Life Advice


Health & Spirit

Annie's Mailbox for 9/19/2019

Kathy Mitchell and Marcy Sugar on

Dear Annie: I am a proud father of two young children, who both mind and respect me. I know that kids get in trouble. We were all kids once. The problem is, I am the disciplinarian at home, and I wish my wife and her mother did a little more. They can't seem to handle any of it.

My mother-in-law babysits a lot, and I get calls at work for things like, "Your son won't eat his lunch," and "Tell your son not to do this," or "Your daughter pushed her brother." Yet at the same time, my mother-in-law will say, "You're not going to spank him!" when she has spanked him herself.

My mother-in-law and I get along fine. But when it comes to my kids, she seems to want me to fix everything, but restricts me at the same time. I work six days a week, and I don't get a lot of positive bonding time with the kids. Is it damaging that I'm the one who is the "mean" parent? -- Just Wondering in Indianapolis

Dear Wondering: Let's first go on the record as being opposed to corporal punishment. Children do not need to be spanked or hit in order to be appropriately disciplined. Nonetheless, in most families, one parent tends to be the disciplinarian. As long as you also spend time doing positive things with your children, we wouldn't worry about that. But your wife and mother-in-law should not be disturbing you at work for minor infractions, and your mother-in-law should not be undermining you.

Dear Annie: Every now and then someone writes in lamenting that they have no social life. I have yet to read the suggestion of splitting the cost of a date. Anyone who wants to know someone better should ask that person whether they'd like to see a movie or go to a restaurant and split the expense. Then the man doesn't have to worry about paying, and the woman doesn't fear she has to somehow repay him.

If this "date" doesn't generate another outing, there are no hard feelings. -- Louisville, Ky.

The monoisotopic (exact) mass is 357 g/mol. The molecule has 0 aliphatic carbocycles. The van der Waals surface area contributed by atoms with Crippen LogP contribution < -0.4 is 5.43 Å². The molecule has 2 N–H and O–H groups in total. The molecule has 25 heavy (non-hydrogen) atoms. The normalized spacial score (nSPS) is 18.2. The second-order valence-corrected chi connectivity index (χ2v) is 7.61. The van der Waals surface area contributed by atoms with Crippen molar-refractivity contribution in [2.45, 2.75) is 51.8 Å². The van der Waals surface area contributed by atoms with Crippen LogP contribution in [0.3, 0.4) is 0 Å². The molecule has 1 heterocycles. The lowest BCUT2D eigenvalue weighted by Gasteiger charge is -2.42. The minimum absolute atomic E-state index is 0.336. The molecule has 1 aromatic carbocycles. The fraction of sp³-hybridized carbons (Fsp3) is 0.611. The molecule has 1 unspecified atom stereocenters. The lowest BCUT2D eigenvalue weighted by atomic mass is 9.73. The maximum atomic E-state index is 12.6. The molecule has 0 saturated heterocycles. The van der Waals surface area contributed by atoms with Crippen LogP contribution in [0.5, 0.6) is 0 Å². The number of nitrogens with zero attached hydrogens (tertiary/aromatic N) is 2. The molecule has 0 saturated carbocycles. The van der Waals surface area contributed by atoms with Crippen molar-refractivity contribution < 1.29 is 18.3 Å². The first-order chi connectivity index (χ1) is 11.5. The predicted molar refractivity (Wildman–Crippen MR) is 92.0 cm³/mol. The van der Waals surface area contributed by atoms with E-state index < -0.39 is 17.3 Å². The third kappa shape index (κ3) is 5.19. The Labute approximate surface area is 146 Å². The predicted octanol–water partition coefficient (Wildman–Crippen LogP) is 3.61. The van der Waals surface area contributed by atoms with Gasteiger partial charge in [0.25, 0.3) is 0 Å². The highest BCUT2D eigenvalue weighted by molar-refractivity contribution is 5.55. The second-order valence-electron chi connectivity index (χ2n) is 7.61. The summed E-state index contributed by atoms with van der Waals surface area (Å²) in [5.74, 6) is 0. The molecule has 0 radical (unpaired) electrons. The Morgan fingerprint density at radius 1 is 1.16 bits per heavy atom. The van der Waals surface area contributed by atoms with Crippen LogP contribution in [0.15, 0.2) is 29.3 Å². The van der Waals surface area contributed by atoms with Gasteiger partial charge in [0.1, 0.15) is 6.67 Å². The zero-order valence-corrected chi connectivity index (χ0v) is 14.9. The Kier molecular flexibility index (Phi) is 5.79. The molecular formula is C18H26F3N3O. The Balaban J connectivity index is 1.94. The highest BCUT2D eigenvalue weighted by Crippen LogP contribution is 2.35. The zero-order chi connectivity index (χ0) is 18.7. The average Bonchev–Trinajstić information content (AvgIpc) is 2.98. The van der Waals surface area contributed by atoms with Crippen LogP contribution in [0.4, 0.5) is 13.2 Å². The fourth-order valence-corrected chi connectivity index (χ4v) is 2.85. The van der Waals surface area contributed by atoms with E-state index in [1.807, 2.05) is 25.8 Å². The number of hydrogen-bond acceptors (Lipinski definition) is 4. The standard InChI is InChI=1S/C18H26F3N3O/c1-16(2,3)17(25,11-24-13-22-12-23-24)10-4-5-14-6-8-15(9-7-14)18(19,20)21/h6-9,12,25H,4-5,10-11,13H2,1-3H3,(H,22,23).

Dear Louisville: Generally, the person who issues the invitation is the one who pays, but this can be daunting for those on a limited income or for women who think the man always has to do the asking. Understanding in advance that you will be splitting the cost allows you to get to know someone without worrying about the expense or any future obligation. It's also a good way to get together with a friend, no romance intended.


Dear Annie: This is for "Concerned Friend," who thinks her friend is showing signs of dementia.

A few years ago, I noticed that my husband was no longer the active, energetic man I had known for 50 years. I was afraid he was rapidly succumbing to Alzheimer's. I mentioned this to his doctor, who attributed it to "old age." My husband was only 72. I didn't like the doctor's response and had my husband see my physician, who submitted him to some tests. At the second visit, he was diagnosed with a brain tumor that was removed two months later.

More recently, I was in constant need of a nap, my hands were shaky and I couldn't hold anything without dropping it. This time, I was sure I had Parkinson's. I went to see the doctor with my self-diagnosis, but I didn't need to wait for test results. That evening, when I looked at my nightly medication, I noticed that I had been taking twice the recommended dose.

I'm happy to say I now have the husband I had before, and I can read the mail without picking it up off of the floor three times. "Concerned Friend" might discuss her worries with her friend's relatives and others who spend time with her to see what else may be going on. -- Been There

This Classic Annie's Mailbox column was originally published in 2014. To find out more about Classic Annie's Mailbox and read features by other Creators Syndicate writers and cartoonists, visit Creators Syndicate at


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